This article was taken from: https://www.telegraph.co.uk/news/2018/05/17/nhs-hit-squads-crack-payments-overseas-patients/
Hit squads will be sent into hospitals who are failing to charge overseas patients for treatment, following orders from regulators.
NHS watchdogs are targeting 50 trusts who between them have failed to recover £44m owing to them from patients who are not entitled to free care.
Senior officials said the hospitals should do more to recoup the funds, with NHS funding under “increasing pressure” and a need for money to be spent carefully.
Since October, patients who are not resident in the UK are expected to pay upfront for NHS treatment, apart from emergencies and GP care.
But NHS Improvement is concerned that hospitals are not doing enough to ensure payments are made.
Officials believe around 50 trusts, mainly located in cities, can recoup an additional £400,000 annually each from ineligible patients.
Under the plans, the trusts will receive “intensive support” to improve cost recovery, including examining waiting lists to identify early those who should be charged.
Experts in debt recovery will be sent into trusts as part of the crackdown.
NHS Improvement said NHS trusts should be claiming back around £167m in upfront charges for those ineligible for free care.
But only around £113m a year is being recovered, leaving trusts paying out around £50m more than they should .Most of the gap is found in among the 50 trusts now being targeted by watchdogs.
Specialist teams will visit them throughout this month to boost “cost recovery”.
Trusts will be given help improving waiting list “filtering” with red flags against patients who should be charged.
Visitors from the EU are entitled to free care at the point of delivery. But the measures will also see extra efforts to ensure such visitors present their EHIC cards, so hospital trusts can bill their home country for their care.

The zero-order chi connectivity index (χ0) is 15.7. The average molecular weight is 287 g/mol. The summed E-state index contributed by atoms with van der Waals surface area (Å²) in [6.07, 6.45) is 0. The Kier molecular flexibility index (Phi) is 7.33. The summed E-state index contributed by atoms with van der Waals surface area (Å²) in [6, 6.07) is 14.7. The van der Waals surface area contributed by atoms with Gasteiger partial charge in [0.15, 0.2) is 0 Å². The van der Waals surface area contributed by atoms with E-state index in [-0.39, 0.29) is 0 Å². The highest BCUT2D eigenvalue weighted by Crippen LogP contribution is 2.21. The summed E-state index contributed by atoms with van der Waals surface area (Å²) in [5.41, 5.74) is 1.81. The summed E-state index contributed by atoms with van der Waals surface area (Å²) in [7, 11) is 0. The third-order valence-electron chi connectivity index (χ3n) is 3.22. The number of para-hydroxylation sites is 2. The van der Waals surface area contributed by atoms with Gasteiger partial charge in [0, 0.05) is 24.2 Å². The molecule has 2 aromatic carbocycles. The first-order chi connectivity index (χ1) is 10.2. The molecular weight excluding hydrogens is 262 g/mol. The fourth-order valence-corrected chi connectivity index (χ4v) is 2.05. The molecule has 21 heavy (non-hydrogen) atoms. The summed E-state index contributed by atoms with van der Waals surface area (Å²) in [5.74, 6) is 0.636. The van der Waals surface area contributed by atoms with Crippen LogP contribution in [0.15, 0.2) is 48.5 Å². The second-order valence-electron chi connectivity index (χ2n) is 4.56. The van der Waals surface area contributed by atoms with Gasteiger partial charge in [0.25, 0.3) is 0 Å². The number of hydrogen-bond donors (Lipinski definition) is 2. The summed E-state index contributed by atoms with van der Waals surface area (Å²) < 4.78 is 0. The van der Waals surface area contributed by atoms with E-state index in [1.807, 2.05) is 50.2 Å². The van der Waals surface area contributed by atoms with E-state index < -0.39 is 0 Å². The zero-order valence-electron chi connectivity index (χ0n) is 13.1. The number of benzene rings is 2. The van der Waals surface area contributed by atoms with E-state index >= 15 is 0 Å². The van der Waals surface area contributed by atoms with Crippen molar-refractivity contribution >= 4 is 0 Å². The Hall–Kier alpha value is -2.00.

GP care still remains free, as does emergency treatment, including for heart attacks, strokes, most cancer care, pregnancy and A&E visits.
Dr Kathy Mclean, executive medical director at NHS Improvement said: “With NHS finances coming under increasing pressure, it is vital that hospitals are properly supported to recover income they are entitled to.
“The NHS should continue to be free at the point of use for people who are legally resident in the country, as well as for vulnerable groups, and that everyone should continue to have access to the urgent care they need.
“However, hospitals in England are missing out on more than £50m every year due to failings to recover the cost of treating and caring for visitors from overseas who fall outside of this category.”
Last year a London trust was revealed to be running a Home Office pilot scheme, which demands that women hand over passports before they give birth.
St George’s Hospital in south London drew up the scheme, which may form the basis of the national plan, after uncovering a scam which saw con-men charging Nigerian women who flew to the NHS to give birth.
Officials said the unit was used by around 900 pregnant health touristslast year — with deliveries from non-EU mums accounted for a fifth of all births.
Under the current system, the NHS has three sets of charges. It should recoup funds for patients from the European Economic Area back from EU countries, under a reciprocal arrangement. It is also supposed to charge all visitors outside the EEA, and last year introduced a new surcharge which charges students and temporary migrants £200 a year for healthcare.